The Airbus A380, the biggest airliner ever built, completed a momentous maiden flight on Wednesday, winning praise across Europe as a "magnificent machine" and opening a new era in aviation history.
Airbus A380 takes to the skies
"We had a very successful first flight and thoroughly enjoyed every minute of it," said Claude Lelaie, one of the two pilots and the head of the Airbus flight division. "There are of course a lot of things to be done, but after this first experience, we now really sense the potential of this magnificent machine," he said in a statement.
The mammoth long-haul airliner, which can carry between 550 and 840 passengers, is due to enter commercial service in mid-2006, debuting with Singapore Airlines.
Tens of thousands of spectators cheered as the A380 double-decker touched down at 2:23 pm (1223 GMT) at Toulouse-Blagnac airport in southwestern after a successful flight of three hours and 54 minutes. Toulouse is the home of Airbus Industrie.
The Airbus prototype took off and landed on runway 32, dubbed the Concorde, from where the world's only supersonic jetliner made its maiden flight in 1969.
Milestone for European unity
The applause rippled across Europe, as political leaders hailed the achievement as a milestone that proves the might of European unity, a month ahead of a French referendum tipped to reject the proposed European Union constitution.
French President Jacques Chirac pointed to the "magnificent result of European industrial cooperation," and in Berlin, deputy economy minister Ditmar Staffelt called the flight "proof of Europe's high technical capabilities."
In Brussels, the European Commission called the debut a "success story." "The A380's development shows what Europe can do through cooperation and investment in skills, research and technologies," said industry commissioner Guenter Verheugen, a German national.
The inaugural flight represented a pivotal moment for the European group, which has punched its way to the top of the civil aircraft industry to challenge the Boeing 747's long dominance of the jumbo jet market. Airbus, owned 80 percent by EADS 20 percent by BAE Systems of Britain, is banking on the A380 to be the world's most profitable plane, with a 15-20 percent lower operating cost per seat.
Security was tightened on the ground and in the air. Two huge parking areas around the airport, enough to accommodate 15,000 cars, were opened and police blocked traffic on nearby roads to allow spectators to approach on foot. Overhead, normal commercial traffic at the airport was suspended only during the 15 minutes before the A380 takeoff, while officials said that airspace was being patrolled to intercept any suspicious planes.
A behemoth of the skies
It is indeed an aviation giant. The new Airbus, the only twin-deck, four-aisle airliner in the world, can accommodate up to 550 passengers -- exceeding the dimensions of everything that has ever landed or taken off from international airports across the globe.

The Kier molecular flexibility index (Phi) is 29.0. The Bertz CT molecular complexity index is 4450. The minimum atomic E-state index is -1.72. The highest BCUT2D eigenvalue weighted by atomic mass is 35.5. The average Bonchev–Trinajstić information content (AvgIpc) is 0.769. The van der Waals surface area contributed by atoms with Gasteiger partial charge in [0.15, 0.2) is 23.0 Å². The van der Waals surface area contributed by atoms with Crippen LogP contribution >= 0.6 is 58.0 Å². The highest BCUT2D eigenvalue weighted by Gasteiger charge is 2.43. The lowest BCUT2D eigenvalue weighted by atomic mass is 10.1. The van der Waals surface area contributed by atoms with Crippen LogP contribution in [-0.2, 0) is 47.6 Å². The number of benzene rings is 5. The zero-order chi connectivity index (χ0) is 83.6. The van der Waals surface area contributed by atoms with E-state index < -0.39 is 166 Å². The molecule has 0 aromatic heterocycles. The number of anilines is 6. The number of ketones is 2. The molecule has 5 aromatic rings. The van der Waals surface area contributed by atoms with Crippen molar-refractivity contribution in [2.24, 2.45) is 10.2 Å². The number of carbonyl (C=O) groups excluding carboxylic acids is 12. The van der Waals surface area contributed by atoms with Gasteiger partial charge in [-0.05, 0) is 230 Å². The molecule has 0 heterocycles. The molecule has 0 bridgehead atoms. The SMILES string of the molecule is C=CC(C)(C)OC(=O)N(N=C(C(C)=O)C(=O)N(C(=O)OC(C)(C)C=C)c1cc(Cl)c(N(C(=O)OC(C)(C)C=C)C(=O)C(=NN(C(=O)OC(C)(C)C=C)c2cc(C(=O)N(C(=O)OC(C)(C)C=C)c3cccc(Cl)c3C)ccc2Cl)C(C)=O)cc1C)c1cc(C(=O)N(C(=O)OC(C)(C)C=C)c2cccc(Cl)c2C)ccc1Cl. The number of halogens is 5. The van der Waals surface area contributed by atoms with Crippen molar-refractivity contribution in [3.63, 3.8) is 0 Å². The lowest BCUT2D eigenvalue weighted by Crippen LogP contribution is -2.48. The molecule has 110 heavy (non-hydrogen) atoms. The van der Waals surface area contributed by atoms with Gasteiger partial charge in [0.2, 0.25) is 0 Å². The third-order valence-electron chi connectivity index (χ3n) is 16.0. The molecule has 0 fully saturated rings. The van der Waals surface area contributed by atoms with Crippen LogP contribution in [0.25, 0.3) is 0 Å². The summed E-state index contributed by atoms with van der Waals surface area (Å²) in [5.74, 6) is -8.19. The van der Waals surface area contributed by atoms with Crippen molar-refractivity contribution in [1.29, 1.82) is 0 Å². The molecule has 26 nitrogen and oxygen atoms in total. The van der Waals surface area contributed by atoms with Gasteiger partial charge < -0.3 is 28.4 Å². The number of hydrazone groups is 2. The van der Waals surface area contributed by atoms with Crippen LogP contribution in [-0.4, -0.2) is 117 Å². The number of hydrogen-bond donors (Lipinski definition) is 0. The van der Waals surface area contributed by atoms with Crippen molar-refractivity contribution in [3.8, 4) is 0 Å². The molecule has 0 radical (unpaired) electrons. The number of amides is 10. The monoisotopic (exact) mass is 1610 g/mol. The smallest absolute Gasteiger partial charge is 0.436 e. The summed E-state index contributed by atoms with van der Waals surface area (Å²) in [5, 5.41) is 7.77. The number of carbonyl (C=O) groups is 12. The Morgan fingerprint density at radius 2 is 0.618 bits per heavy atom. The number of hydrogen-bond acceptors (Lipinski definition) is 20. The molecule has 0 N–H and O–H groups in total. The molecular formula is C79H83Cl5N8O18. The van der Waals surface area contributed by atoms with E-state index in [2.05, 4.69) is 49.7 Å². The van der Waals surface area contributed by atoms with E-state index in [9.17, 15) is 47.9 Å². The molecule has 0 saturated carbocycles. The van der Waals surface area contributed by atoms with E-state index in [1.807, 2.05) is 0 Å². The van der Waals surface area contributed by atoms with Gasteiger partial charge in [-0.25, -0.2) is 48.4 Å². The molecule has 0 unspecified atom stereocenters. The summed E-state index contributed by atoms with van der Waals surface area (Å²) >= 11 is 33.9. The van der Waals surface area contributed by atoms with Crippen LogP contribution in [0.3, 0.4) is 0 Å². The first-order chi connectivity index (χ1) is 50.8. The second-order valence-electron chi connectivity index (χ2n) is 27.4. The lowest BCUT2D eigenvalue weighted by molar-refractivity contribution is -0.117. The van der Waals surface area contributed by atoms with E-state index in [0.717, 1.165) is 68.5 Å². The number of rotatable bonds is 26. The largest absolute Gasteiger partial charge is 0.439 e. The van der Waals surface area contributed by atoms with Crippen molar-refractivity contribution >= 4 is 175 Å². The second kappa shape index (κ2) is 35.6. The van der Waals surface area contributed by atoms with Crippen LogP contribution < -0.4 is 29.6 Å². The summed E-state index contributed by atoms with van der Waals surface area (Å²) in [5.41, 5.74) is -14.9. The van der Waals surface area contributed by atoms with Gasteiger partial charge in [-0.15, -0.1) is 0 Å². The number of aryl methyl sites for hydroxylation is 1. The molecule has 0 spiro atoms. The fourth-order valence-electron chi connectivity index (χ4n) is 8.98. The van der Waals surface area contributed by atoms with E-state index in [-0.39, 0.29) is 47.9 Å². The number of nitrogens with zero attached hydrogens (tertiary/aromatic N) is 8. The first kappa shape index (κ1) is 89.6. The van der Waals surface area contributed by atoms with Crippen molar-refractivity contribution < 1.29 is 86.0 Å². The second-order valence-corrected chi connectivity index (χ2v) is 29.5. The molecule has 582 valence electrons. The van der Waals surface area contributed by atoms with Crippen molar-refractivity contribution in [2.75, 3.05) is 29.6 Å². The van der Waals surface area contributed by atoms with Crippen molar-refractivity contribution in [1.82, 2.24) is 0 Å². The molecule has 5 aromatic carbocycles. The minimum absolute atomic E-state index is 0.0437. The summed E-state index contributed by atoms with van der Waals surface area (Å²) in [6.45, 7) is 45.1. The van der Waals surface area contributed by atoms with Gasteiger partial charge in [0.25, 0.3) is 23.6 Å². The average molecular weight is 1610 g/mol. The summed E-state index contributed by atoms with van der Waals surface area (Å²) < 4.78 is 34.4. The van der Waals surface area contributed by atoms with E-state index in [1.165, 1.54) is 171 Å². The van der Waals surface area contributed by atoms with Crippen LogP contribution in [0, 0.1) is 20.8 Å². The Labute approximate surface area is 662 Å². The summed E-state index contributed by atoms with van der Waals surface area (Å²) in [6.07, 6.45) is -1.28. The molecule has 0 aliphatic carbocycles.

The behemoth of the skies came about in response to the steady increase in air passengers. The German airline, Lufthansa has ordered fifteen of the super-birds, scheduled to take to the skies from 2007. With his team of 100 people Joachim Schneider is responsible for the prestigious new fleet.
“We plan to make the A380 our flagship. We want to be at the head of the pack and that is something that the passenger will ultimately notice," he said.
However, airport managers between Tokyo and Los Angeles are facing enormous challenges, and not only because they don't have the runway capacity to deal with the Airbus A380. They are faced with the logistics of de-icing a 24 meter-high aircraft tail unit, and implementing 90 second evacuation procedures.
The aviation giant will pose some practical problems on the ground
Being able to deal with the huge jet will require airport investment to the tune of an estimated 77 million euros ($100 million). In Germany, Munich airport has been technically equipped for the Airbus A380 since 2004, making it the first European airport to be set up for the plane.
However, the first German airport to be used for test flights and later for scheduled airline flights will be Frankfurt. Fraport services chief Wilhelm Bender says the airport is well equipped. “We were already prepared when Terminal 2 came into operation in 1994. Now we have to make a number of investments in the gate areas and the passenger bridges.”
High hopes for Frankfurt
Along with London and Paris, Frankfurt hopes to become one of the top three European airports for the A380. But it won't all be easy sailing for Germany’s largest airport.
Local residents who are worried about the noise have already taken legal action aimed at halting any airport extension, which means there is no certainty as to whether the construction of an additional runway planned for 2009 can go ahead.
King of the skies is not quite big enough for Emirates airline
Huge though it is, the new Airbus is still too small to be able to satisfy the expansionist tendencies of the highly profitable Arabian airline, Emirates, which is calling for planes that can seat up to 800 passengers. But the Dubai-based company has already placed orders for 43 A380’s, making it the number one customer.
With an even bigger Airbus, low-budget airlines could start operating long-haul flights profitably. But that in turn is going to require bigger airports on the routes they would fly.